Workload Total Hours (per term) 5 x 3 hour workshops 15 hours Required reading for the worshops 30 hours Weekly meetings with supervisor (approx. 1-1.5 hours average) 18 hours 3 x 1 hour meetings with course coordinator (monthly) 3 hours 23 hours required reading and research per week 279 hours 23 hours of writing per week 279 hours TOTAL 624 hours
Learning Activities SummaryIn this course, there are 5 structured face-to-face workshops for which attendance is compulsory:
1. Three workshops (at the start of the semester) to introduce and discuss:
a. A workshop on introducing and discussing
- the course and course expectations
- the research process from design, implementation to completion (including revisiting basic research and analytical skills and critical thinking)
b. A workshop on the research proposal structure
c. A workshop focussed on literature review
2. In the fourth workshop, students are to present their research proposal
3. Fifth workshop (at the end of the term) where students are to present their final project.
4. There will be required readings and e-learning modules provided on MyUni for a number of these workshops.
Students areexpected to meet with their supervisor(s) on a weekly-basis to discuss and develop their project. Meeting times to be negotiated between each student and their supervisor.
Students are expected to meet at once a month with the Course Coordinator unless the Course Coordinator is also the supervisor on a regular-basis during the term to discuss their progress. Meeting times to be negotiated between each student and the course coordinator.
Throughout the term, students are expected to spend significant time working independently on their projects under the guidance of their designated supervisor(s).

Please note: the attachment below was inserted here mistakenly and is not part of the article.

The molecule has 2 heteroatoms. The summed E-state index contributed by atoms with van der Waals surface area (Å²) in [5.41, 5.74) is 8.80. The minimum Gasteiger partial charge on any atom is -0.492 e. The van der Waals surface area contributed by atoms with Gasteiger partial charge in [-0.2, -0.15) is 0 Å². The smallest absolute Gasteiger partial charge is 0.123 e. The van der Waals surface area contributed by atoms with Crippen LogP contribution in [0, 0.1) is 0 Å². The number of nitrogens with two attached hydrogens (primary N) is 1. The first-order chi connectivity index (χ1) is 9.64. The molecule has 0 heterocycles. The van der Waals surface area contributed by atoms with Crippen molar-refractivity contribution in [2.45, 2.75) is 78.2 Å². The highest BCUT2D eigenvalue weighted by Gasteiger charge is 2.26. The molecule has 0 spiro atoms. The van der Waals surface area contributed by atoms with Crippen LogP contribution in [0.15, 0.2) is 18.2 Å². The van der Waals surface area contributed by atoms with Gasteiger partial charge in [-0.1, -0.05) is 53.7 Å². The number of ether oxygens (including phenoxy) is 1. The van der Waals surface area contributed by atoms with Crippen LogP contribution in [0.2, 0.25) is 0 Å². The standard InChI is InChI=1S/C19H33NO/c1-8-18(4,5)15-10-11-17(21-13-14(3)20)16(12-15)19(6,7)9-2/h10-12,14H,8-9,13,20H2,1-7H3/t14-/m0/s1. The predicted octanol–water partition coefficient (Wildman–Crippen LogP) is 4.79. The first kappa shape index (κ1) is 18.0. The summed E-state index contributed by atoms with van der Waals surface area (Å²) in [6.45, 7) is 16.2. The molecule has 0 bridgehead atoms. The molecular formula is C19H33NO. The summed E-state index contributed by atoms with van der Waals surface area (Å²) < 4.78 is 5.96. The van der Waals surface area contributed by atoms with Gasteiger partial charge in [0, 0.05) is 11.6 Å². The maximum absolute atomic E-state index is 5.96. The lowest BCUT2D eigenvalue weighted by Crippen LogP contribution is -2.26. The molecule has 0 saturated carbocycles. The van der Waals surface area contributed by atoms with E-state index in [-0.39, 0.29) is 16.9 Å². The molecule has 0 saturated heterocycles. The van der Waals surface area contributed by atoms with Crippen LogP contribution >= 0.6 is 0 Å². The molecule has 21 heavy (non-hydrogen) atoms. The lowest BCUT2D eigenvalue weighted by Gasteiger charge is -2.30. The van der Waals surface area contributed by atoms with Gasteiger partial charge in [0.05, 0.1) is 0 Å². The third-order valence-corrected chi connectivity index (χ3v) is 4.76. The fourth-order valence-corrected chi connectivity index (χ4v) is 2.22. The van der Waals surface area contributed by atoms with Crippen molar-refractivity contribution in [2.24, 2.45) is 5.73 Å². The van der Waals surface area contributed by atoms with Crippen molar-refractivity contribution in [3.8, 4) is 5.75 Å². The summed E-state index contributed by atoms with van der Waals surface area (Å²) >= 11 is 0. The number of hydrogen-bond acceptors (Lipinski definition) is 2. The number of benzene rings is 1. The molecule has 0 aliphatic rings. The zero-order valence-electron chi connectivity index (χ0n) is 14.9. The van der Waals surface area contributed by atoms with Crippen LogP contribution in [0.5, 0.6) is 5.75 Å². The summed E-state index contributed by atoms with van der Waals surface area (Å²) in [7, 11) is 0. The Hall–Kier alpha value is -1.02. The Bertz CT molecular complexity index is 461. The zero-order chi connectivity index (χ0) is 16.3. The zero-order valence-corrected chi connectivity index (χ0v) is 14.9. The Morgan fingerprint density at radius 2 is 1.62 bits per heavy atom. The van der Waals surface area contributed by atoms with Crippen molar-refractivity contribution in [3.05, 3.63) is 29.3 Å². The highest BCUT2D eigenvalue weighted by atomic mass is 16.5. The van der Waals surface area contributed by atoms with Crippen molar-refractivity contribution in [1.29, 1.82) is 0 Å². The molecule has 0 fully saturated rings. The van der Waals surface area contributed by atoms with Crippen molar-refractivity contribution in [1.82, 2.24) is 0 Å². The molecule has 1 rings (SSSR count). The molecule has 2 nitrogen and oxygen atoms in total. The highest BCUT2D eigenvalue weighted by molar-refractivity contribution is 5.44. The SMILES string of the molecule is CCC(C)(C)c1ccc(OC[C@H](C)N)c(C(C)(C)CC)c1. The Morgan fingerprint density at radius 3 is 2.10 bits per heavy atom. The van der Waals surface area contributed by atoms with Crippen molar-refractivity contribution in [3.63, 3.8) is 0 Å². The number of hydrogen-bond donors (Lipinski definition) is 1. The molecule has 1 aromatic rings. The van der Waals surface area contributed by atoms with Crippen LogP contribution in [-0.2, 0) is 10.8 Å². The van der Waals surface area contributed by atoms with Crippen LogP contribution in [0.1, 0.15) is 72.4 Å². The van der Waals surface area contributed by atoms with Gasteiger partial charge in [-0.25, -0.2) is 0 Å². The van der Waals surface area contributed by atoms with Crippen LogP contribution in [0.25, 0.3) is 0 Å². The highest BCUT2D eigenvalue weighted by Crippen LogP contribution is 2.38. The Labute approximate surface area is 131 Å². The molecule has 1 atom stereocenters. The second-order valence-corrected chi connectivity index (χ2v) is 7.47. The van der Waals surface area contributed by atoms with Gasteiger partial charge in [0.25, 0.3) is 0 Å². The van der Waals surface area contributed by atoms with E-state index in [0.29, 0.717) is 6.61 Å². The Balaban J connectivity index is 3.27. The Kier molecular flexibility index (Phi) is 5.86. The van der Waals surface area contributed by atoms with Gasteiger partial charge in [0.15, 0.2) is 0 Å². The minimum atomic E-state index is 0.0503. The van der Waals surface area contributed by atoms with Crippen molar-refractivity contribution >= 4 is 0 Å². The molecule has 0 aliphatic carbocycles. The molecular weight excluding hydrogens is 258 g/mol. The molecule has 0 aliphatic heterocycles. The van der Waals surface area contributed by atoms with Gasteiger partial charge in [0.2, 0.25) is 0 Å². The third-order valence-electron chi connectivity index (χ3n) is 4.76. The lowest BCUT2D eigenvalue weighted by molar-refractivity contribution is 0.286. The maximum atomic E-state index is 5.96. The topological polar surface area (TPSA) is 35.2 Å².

The University's policy on Assessment for Coursework Programs is based on the following four principles:
- Assessment must encourage and reinforce learning.
- Assessment must enable robust and fair judgements about student performance.
- Assessment practices must be fair and equitable to students and give them the opportunity to demonstrate what they have learned.
- Assessment must maintain academic standards.
Assessment Task Task Type Due Weighting Learning Outcome Presentation 1 - The Research Proposal Individual/Collaborative (with peer-feedback)
5% 1,3,4,5,6 Research Proposal Individual TBA 20% 1,3,4,5,6 Presentation 2 - Final Presentation on Research Project Individual/Collaborative (with peer-feedback) TBA 10% All Research Project Individual TBA 65% All Total 100%
Assessment DetailUnder the guidance of a supervisor, students are expected to design, develop and undertake a research project on a topic of their choice.
The course will have four summative assessment items:
THE RESEARCH PROPOSAL
1. Presentation 1 – the Research Proposal [5%]
2. Research Proposal (3-4,000 words) [20%]
In the first 4 weeks of the course, students will have commenced work on their research topic, the research methodology and the structure of their project with their supervisors. Students are expected to present the outcome of the work they have undertaken in the form of a research proposal – written and presentation.
THE RESEARCH PROJECT
1. Presentation 2 – Research findings and the overall Research Project [10%]
2. Research Proposal (12-13,000 words) [65%]
SubmissionAll written assessment must be submitted via Turnitin on MyUni.
Grades for your performance in this course will be awarded in accordance with the following scheme:
M10 (Coursework Mark Scheme) Grade Mark Description FNS Fail No Submission F 1-49 Fail P 50-64 Pass C 65-74 Credit D 75-84 Distinction HD 85-100 High Distinction CN Continuing NFE No Formal Examination RP Result Pending
Further details of the grades/results can be obtained from Examinations.
Grade Descriptors are available which provide a general guide to the standard of work that is expected at each grade level. More information at Assessment for Coursework Programs.
Final results for this course will be made available through Access Adelaide.